My first impression was “really nice, but kinda meh” – then I saw the back view, and suddenly the whole of the dress made perfect sense. I rather like the geometric quality of the stripe placement and the shawl/blanket effect of the front of the skirt. Given its period I don’t see it as fussy, it’s actually quite restrained for its time. Almost a bit too restrained, perhaps? But I love how the top layer is wide pink stripes with narrow white stripes, and the back/underlayer is reversed. It’s really quite a subtle dress in several ways – it repays looking at, because the first impression is indeed a bit underwhelming, but then you look at it and start noticing the little details, such as fabric use, stripe angling, etc.
It’s not quite a showstopper for me though, so 7.5/10.
I don’t like it much. It just looks disjointed to me. The different fabrics, black bows, for some reason it looks like she has a tablecloth tied to her. 4 out of 10
I love this – it makes me think of raspberries and cream. Just the right balance of shape and proportion and the black adds an extra surprise of colour. I also greatly admire the museum’s recreation of hairstyle and accessories (I know we’re not meant to be judging this, but it adds so much to the overall impression). 9/10
I just want to say I am much, MUCH happier at people complementing the recreations when done well than complaining about poor presentation! Acknowledging good work is so much nicer than whinging about something that is almost always a result of time and money constraints!
It is hard to comment on menswear. On the one hand, I know from my brothers that finding interesting guy clothing is next to impossible at a mass market level and I feel for them, but on the other hand I don’t pay attention to modern fashion in general. It’s much easier to rate from a perspective of “would I wear that” than “is that artistically sound,” and the next most natural thing is “does that make practical sense based on a knowledge of figure and function” which again is not something we often get male perspective on.
Now, for the dress actual. I love the shape of the back! The almost bustle effect of emphasis, the contrast between the downward points and upward shoulders, the long stripped train. 4.75 for that half, then. Quarter a point taken becasue, what in the world were they thinking using black in the bow? And that is a rather over sized monstrosity in and of itself. The front is rather tame, as noted, and the bodice looks rather awkward. Is it just the photo? Was that the desired effect for this time period? Is the bow somehow creating the illusion of more depth than the top can comfortably fit? A 3 for the front then, not bad but would take some work to fix. I think I would tack down the bodice lace for starters, and then replace the bow with something that matched.
Total: 7.75, rounded to 8.
I like the shape and trims. Hate the fabrics. To wild for me. 5/10
The front was pleasant, though the large rosette seemed waist-eating to me. Then I saw the back and fell in love. 9/10
It makes me think of someone’s Very Nice Great-Aunt who always has those strawberry candies in her purse. 9/10.
What a great description! Love it!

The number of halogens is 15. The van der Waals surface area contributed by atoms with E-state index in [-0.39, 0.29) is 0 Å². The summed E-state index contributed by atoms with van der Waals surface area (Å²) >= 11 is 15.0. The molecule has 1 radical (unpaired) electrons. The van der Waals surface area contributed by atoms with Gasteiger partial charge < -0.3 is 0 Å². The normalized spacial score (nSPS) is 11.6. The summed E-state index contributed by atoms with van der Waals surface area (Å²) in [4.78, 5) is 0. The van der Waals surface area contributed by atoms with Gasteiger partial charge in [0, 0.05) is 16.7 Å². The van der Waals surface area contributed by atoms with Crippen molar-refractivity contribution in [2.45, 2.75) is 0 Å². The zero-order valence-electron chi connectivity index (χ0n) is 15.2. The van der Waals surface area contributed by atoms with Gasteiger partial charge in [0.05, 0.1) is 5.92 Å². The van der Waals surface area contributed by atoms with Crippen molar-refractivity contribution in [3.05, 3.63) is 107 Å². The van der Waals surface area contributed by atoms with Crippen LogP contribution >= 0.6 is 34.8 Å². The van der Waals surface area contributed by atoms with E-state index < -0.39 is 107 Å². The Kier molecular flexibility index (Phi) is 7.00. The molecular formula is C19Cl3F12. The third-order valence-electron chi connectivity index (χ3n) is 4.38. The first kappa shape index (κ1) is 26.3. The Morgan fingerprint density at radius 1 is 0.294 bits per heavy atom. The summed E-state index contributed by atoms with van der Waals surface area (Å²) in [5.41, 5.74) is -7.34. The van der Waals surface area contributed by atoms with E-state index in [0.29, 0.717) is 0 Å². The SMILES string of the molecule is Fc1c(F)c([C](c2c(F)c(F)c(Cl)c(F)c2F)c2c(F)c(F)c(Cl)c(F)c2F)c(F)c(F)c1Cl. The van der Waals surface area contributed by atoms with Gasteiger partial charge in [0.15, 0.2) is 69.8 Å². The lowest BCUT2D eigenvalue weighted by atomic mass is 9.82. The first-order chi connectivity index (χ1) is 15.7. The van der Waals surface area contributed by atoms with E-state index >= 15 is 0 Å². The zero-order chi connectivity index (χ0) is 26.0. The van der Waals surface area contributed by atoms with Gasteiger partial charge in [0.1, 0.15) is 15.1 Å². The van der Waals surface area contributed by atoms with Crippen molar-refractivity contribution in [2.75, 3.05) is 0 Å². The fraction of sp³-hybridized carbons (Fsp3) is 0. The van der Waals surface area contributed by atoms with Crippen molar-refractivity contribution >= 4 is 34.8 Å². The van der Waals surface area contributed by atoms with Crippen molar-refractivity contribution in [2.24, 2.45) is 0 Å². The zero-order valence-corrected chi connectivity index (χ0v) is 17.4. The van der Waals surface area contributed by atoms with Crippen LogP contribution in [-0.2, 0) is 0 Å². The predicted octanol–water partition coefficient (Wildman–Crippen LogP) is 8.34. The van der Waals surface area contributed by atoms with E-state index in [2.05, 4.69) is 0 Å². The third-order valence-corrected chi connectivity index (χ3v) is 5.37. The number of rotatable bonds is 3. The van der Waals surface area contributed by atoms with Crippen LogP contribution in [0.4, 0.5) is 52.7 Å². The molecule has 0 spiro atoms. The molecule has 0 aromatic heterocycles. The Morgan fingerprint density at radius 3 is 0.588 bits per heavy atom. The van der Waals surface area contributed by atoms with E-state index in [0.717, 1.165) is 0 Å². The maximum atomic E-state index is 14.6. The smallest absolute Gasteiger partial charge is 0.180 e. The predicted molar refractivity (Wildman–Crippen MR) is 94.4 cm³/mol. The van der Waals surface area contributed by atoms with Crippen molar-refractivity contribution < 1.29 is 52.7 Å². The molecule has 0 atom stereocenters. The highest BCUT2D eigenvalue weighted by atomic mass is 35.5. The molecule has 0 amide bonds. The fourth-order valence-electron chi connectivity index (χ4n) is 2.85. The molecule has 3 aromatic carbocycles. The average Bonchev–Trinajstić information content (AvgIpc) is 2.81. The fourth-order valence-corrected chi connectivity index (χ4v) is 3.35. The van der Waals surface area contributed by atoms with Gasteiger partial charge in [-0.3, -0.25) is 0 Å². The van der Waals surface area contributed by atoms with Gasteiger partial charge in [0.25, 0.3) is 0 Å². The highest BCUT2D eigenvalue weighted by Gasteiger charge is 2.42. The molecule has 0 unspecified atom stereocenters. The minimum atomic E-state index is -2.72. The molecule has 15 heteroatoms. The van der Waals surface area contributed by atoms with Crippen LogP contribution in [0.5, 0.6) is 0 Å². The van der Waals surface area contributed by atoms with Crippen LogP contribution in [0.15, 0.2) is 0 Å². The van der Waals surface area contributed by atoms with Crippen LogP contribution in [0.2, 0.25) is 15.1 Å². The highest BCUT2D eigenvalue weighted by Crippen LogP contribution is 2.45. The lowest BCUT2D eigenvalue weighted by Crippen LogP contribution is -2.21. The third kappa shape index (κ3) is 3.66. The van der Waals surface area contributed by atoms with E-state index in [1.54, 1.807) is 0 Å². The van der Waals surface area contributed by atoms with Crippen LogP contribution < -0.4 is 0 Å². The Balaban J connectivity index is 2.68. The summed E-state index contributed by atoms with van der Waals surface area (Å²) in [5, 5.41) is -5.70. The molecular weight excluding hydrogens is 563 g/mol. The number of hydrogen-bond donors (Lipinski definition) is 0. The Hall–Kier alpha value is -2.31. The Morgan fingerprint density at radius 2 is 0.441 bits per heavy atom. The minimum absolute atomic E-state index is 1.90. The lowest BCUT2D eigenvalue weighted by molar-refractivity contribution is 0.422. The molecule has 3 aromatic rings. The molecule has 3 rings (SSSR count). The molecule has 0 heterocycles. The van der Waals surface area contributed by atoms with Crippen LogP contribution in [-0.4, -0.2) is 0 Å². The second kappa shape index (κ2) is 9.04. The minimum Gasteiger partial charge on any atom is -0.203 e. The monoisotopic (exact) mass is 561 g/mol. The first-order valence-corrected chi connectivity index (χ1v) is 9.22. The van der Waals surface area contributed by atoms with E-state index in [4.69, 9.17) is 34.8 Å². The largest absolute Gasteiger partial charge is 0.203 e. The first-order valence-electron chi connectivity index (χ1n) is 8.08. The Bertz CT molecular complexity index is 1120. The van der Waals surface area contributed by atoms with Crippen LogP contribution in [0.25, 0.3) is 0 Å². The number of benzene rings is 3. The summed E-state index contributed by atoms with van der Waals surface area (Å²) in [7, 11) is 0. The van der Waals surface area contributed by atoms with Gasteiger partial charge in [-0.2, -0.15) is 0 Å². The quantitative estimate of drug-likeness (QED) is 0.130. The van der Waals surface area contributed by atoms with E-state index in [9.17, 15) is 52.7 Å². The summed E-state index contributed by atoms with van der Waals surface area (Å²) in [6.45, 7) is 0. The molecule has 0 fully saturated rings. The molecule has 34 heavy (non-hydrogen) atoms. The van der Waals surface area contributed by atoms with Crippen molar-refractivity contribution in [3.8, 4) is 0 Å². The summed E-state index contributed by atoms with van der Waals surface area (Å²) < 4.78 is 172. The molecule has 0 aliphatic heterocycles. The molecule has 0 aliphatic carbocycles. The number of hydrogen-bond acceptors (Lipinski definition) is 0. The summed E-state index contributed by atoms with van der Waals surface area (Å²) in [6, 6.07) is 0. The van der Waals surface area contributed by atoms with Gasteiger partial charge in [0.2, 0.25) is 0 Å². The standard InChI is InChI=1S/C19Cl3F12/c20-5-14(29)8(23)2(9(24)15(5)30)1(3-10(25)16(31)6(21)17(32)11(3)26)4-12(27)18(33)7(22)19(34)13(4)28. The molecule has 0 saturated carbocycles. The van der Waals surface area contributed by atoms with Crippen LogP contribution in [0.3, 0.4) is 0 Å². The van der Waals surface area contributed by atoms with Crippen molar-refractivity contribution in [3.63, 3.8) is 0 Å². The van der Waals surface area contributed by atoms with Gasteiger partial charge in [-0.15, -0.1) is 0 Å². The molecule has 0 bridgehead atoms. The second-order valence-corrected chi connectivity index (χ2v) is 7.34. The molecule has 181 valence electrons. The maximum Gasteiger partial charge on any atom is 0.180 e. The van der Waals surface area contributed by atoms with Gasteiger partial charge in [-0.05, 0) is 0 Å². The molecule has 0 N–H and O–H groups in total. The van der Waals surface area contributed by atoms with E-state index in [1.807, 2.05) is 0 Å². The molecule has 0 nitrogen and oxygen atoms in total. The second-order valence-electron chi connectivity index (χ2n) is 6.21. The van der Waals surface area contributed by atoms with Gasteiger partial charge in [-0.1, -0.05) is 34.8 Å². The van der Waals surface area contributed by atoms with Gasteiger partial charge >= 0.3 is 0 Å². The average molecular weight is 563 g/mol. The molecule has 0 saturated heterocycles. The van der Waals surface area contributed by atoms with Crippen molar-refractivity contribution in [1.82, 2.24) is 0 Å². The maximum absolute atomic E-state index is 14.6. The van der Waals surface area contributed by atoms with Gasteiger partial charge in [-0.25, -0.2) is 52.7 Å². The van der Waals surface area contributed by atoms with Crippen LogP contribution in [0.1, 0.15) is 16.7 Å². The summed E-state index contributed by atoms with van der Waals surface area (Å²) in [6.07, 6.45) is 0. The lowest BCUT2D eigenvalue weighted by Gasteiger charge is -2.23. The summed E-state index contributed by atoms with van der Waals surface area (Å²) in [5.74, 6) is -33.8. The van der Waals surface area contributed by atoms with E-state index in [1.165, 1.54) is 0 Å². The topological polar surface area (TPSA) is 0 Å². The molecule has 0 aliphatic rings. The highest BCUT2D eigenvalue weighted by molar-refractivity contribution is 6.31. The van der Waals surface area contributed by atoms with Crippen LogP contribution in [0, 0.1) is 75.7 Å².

Love the interplay of stripes and the general shape, but those half-and-half bows at the back are actually alarming, since they remind me of an attack by birds. 7.5 of 10
This dress evokes the adjectives fresh and charming for me. I imagine a rosy cheeked girl on her coming out. I love the unexpected black bow and find it all very sweet and restrained. 10/10
This dress is delightful! I like the slightly historic feel of the apron and the front bodice, and the contrasting stripes in the back make the bustle look lighter and more youthful. I prefer the bertha in the back…come to think of it, the dress is kind of like a mullet- business in front, party in back. Great colors and patterns- the black is a little shocking, but can be forgiven. 10/10 because it is two dress I would like to wear in one!
You have no idea how happy it makes me that you described it as a mullet and then gave it a 10 <3
First impression was gorgeous, then I looked closer. I think the contrast in stripes from front to back is a little too much and the black bows really need to be pink or cream, despite that though I love the lines
Love it. How could we not love butterflies, elegant stripes swooping in graceful lines, clever back to front and front to back transitions? I suspect the extreme contrast of the black with the rest is either the colour balance of the photo or one of those uneven fading over time issues. Having failed to photograph a dress I have just finished that is black with red and green applique, because the black just jumps out so much, I think it is that.
It is delicious. 10/10
I don’t like the contrast between the two stripey fabrics, however I really love the apron and the way it ties in the back, very saucy! What really brings it down for me though is the half black/half pink bows which make it so unbalanced. 4/10
Not keen on the bows or the stripes. 5 out of 10
Ack! I meant to rate last week’s, but ended up getting busy and completely forgetting.
I rather like this one. It’s totally over the top, but fashion in that era was a go big or go home kind of a deal, and this dress is a fine example. I particularly like the apron. It’s a nice combination of historical and innovative, and it does a good job of unifying the skirt and bodice. Plus, the colours are lovely. 10/10
I like the bertha effect in the back. I am not quite sure about the black bows, but I will go for it. I don’t like the rosette in front either. I think I prefer the stripes that are in the back to the ones in front, but anyway. 7/10